Audio Free Music Theory Worksheets! Material on this page is free.NEW! you can now consult an index of terms used in these worksheets.Also explore a page of worksheet extras: Worksheet Answers, Test Templates and Flash Presentations. Here are some testimonials from music teachers about these workbook chapters: I have been using your fantastic music theory sheets and PDF downloads to teach high school piano theory to 28 students per class, all of whom are at different levels of study and accomplishment. Your method is comprehensive and easily accessible to students of all ages. What a great philanthropist and talented musician you are and it is indeed a pleasure to have discovered that I can thank you (in person) on Facebook ... I am excited about the way my students have received this material. Joyce T. Hi, I am a High School teacher in California and I found your Theory Website. Material on this page is free.NEW! Here are some testimonials from music teachers about these workbook chapters: Joyce T.

Free VST Plugins! Are you looking for high quality VST plugins which you can download and use for free? You’re certainly in the right place! On this page, you’ll find the core part of BPB – a constantly updated directory of essential freeware VST instruments and effects for Windows and Mac (formerly known as BPB Freeware Studio). Welcome and enjoy your stay! Alternatively, you can browse through all the freeware tools (including freeware plugins, host applications, free audio editors, etc.) which have been featured in our News section so far, by visiting the Free Software Archive on BPB. Two years ago, we started a series of articles covering the best freeware plugin releases from each year. Scroll below to see our directory of the finest free music making software. Free VST Plugin Directory Part 1: Best Free VST Host Applications A selection of free audio editors and applications which can host VST plugins. Part 2: Best Freeware VST Effects A selection of freeware effects in VST/AU plugin formats:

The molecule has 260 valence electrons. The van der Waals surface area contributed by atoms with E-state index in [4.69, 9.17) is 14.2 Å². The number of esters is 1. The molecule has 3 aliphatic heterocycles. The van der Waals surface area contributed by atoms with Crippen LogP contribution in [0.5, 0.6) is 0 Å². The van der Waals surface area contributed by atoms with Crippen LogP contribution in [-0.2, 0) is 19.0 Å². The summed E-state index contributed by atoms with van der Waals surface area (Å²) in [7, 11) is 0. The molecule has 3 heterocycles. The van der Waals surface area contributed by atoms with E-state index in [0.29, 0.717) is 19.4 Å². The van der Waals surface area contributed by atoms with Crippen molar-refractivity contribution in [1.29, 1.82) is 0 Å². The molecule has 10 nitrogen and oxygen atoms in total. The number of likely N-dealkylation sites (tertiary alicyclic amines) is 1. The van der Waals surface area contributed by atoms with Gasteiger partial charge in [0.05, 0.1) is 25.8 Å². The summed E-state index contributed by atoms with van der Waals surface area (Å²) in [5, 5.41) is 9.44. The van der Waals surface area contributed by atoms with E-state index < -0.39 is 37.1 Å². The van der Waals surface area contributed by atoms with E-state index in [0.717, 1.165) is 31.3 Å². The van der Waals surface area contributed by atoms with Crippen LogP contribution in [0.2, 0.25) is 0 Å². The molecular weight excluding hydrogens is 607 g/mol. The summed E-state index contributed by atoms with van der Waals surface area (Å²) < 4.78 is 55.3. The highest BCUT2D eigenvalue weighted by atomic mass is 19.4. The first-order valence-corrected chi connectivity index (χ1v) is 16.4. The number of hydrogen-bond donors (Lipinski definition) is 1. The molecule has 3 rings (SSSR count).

How-To: Easily Remove the Vocals from Most Songs | r3dux.org 2015 Shortcut: When I wrote this article Audacity didn’t have an automatic center-panned vocal canceling effect… but now it does, so rather than do the stereo-separate / invert-one-track / play-both-as-mono trick (and that’s pretty much all there is to it), you should be able to find the Vocal Remover option in the Effects menu – but it’s more fun / interesting and can give better results if you do it yourself! =D I found this trick the other day whilst stumbling the Interwebs and thought I’d do a quick-write up w/ pictures to make it as easy as possible… For this exercise we’re going to be using a piece of free audio software called Audacity, which you can get for Linux, Windows and Mac. Update: If you’re trying this out on a Mac, please make sure you get Audacity 1.3 Beta or newer – the stable 1.2 version appears to have a missing equaliser decibal-range slider which you need towards the end of the process! 1.) Import Some Audio 2.) 3.) 4.) 5.) Wrap Up Cheers!